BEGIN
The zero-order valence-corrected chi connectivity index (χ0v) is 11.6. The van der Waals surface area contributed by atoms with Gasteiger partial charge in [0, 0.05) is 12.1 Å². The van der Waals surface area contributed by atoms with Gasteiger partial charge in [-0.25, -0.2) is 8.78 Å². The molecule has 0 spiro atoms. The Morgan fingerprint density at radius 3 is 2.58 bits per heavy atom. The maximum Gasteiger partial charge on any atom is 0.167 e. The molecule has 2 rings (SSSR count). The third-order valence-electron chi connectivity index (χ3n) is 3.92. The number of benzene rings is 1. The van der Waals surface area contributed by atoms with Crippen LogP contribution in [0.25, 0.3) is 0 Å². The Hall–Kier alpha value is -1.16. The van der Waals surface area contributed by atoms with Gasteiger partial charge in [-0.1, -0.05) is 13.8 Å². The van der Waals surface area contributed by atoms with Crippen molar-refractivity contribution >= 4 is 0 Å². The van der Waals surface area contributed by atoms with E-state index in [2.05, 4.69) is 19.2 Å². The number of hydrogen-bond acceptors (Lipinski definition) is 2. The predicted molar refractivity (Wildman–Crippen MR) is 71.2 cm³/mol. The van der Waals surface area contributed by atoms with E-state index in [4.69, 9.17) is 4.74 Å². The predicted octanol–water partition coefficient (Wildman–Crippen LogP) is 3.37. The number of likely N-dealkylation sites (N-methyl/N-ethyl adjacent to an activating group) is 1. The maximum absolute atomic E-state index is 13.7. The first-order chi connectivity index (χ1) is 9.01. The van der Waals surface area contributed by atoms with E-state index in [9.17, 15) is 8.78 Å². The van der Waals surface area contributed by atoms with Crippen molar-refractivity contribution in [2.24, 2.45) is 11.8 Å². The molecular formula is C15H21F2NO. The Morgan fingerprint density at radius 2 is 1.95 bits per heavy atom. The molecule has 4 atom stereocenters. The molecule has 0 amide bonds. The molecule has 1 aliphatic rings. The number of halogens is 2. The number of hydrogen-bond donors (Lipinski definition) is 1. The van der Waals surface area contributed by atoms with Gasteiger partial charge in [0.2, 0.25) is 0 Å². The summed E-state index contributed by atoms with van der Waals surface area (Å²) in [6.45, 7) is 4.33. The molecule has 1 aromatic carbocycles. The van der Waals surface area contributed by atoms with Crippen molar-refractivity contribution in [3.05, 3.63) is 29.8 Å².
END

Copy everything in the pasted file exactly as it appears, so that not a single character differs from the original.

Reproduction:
The zero-order valence-corrected chi connectivity index (χ0v) is 11.6. The van der Waals surface area contributed by atoms with Gasteiger partial charge in [0, 0.05) is 12.1 Å². The van der Waals surface area contributed by atoms with Gasteiger partial charge in [-0.25, -0.2) is 8.78 Å². The molecule has 0 spiro atoms. The Morgan fingerprint density at radius 3 is 2.58 bits per heavy atom. The maximum Gasteiger partial charge on any atom is 0.167 e. The molecule has 2 rings (SSSR count). The third-order valence-electron chi connectivity index (χ3n) is 3.92. The number of benzene rings is 1. The van der Waals surface area contributed by atoms with Crippen LogP contribution in [0.25, 0.3) is 0 Å². The Hall–Kier alpha value is -1.16. The van der Waals surface area contributed by atoms with Gasteiger partial charge in [-0.1, -0.05) is 13.8 Å². The van der Waals surface area contributed by atoms with Crippen molar-refractivity contribution >= 4 is 0 Å². The van der Waals surface area contributed by atoms with E-state index in [2.05, 4.69) is 19.2 Å². The number of hydrogen-bond acceptors (Lipinski definition) is 2. The predicted molar refractivity (Wildman–Crippen MR) is 71.2 cm³/mol. The van der Waals surface area contributed by atoms with E-state index in [4.69, 9.17) is 4.74 Å². The predicted octanol–water partition coefficient (Wildman–Crippen LogP) is 3.37. The number of likely N-dealkylation sites (N-methyl/N-ethyl adjacent to an activating group) is 1. The maximum absolute atomic E-state index is 13.7. The first-order chi connectivity index (χ1) is 9.01. The van der Waals surface area contributed by atoms with E-state index in [9.17, 15) is 8.78 Å². The van der Waals surface area contributed by atoms with Crippen molar-refractivity contribution in [2.24, 2.45) is 11.8 Å². The molecular formula is C15H21F2NO. The Morgan fingerprint density at radius 2 is 1.95 bits per heavy atom. The molecule has 4 atom stereocenters. The molecule has 0 amide bonds. The molecule has 1 aliphatic rings. The number of halogens is 2. The number of hydrogen-bond donors (Lipinski definition) is 1. The van der Waals surface area contributed by atoms with Gasteiger partial charge in [0.2, 0.25) is 0 Å². The summed E-state index contributed by atoms with van der Waals surface area (Å²) in [6.45, 7) is 4.33. The molecule has 1 aromatic carbocycles. The van der Waals surface area contributed by atoms with Crippen molar-refractivity contribution in [3.05, 3.63) is 29.8 Å².